It appears that the US Courts, concerned about competition from software that offers the possibility of widespread free access to documents filed on federal judicial dockets, for which the public would otherwise have to pay the courts at the rate of 8 cents a page, are ready to resort to scare tactics to discourage lawyers from using that software.
As recently announced, RECAP is a Firefox plug-in that automatically downloads to a free, public archive all documents that a lawyer or other consumer uses when obtaining paid access to court documents on the PACER web sites maintained by federal trial and appellate courts. At the same time, users of RECAP can tell whether the documents that they are trying to access have already been downloaded to the public archive by another RECAP user; if so, the user can avoid the $.08 per page charge that the user would otherwise pay to view the document on the judicial electronic docket. These are public documents — if RECAP is willing to maintain them and make them available for free, the courts have no business stopping them.
In this regard, we are advised that the court system is charging far more than the cost of maintaining is electronic dockets as the fee for viewing and downloading documents. Because PACER has become a profit center for the courts, when Public Citizen lawyers decided to adopt RECAP for our own downloads, we recognized the possibility that the courts might take some action to protect their revenue source.
We did not have long to wait. I received the following shot across RECAP’s bow in the form of a notice to all ECF filers sent today by the United States District Court for the Eastern District of Michigan:
Once a user loads RECAP, documents that he or she subsequently accesses via PACER are automatically sent to a public Internet repository. Other RECAP/PACER users are then able to see whether documents are available from the Internet repository. At this time, RECAP does not appear to provide users with access to restricted or sealed documents.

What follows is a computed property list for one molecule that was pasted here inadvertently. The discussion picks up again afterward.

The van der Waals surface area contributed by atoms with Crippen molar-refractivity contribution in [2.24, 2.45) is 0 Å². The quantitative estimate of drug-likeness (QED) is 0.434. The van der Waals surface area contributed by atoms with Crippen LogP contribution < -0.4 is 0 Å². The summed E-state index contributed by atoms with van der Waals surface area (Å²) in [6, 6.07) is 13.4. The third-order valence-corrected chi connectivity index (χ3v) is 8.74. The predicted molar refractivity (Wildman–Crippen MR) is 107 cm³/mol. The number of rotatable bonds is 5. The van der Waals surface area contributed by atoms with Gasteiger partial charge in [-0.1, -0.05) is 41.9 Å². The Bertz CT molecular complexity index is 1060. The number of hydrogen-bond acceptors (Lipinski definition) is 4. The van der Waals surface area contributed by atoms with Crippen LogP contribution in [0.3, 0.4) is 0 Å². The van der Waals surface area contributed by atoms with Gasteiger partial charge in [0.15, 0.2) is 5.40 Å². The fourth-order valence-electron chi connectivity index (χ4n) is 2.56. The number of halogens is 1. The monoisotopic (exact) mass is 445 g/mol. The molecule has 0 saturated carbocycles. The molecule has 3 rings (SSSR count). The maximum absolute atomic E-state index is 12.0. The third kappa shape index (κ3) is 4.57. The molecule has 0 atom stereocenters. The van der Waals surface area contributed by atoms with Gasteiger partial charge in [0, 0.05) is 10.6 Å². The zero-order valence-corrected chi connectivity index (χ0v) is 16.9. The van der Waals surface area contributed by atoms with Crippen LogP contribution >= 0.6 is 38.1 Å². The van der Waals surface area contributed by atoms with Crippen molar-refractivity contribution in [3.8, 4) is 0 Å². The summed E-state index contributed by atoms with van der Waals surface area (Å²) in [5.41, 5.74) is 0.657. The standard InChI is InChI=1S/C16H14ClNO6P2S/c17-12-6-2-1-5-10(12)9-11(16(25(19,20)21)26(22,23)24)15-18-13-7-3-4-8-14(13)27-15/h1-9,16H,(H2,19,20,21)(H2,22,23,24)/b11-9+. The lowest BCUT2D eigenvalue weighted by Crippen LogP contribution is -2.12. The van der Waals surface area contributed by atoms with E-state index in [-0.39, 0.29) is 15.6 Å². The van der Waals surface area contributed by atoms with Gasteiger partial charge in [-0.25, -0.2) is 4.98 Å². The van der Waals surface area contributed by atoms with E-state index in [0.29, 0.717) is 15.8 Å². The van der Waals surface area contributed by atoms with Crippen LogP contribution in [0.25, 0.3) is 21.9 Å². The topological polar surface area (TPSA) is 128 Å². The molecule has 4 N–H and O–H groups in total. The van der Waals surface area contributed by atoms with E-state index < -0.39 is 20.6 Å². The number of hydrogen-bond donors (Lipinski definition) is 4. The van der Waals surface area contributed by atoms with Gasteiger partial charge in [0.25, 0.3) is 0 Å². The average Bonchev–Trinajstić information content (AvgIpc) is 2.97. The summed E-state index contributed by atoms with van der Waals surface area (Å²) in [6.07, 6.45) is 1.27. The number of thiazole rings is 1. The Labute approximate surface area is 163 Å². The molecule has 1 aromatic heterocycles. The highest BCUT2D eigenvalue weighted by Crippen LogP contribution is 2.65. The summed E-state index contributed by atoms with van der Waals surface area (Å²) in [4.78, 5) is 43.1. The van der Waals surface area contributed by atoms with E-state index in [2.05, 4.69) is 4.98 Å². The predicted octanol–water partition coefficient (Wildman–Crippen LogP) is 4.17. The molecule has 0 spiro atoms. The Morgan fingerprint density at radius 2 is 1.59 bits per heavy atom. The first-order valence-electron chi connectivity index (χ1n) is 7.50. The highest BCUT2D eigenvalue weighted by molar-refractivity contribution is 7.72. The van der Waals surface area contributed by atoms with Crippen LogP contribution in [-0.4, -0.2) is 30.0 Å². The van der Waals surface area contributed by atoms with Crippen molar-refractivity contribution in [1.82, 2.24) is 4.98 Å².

Please be aware that RECAP is “open-source” software, which means it can be freely obtained by anyone with Internet access and could possibly be modified for benign or malicious purposes. This raises the possibility that the software could be used for facilitating unauthorized access to restricted or sealed documents. Accordingly, CM/ECF filers are reminded to be diligent about their computer security and document redaction practices to ensure that documents and sensitive information are not inadvertently shared or compromised.
The court and the Administrative Office of the U.S. Courts will continue to analyze the implications of RECAP or related-software and advise you of any ongoing or further concerns.
In other words, the courts’ experts have not been able to find any present security concerns, but they want users to worry that “open source” software is more vulnerable to malign modifications. Be afraid. Be VERY afraid.
There is one aspect of this warning from the Eastern District of Michigan that does bear consideration, in light of the point made about RECAP by Eric Turkewitz that the free availability of PACER documents makes it easier to obtain private information that is often included in court filings. It is certainly true that public availability of these documents -- especially if the RECAP archive will be searchable -- will significantly increase the consequences of filings that inadvertently disclose private information such as social security numbers and exact birth dates that Federal Rule 5.2 requires to be redacted from electronic filings and only submitted in paper form if it is essential that the information be provided to the court. The rise of RECAP should give lawyers an added incentive to be careful about their redactions to comply with Rule 5.2.
It does appear that there is a concerted campaign to send these scare messages, and that the message that I got from ED Mich was disseminated by the AO to all districts. Today, however, I received a lower key message from the Northern District of Georgia, as follows:
It is not clear whether the AO itself has decided to tone down its communications, or whether this modification of the message was developed by the ND Ga on its own.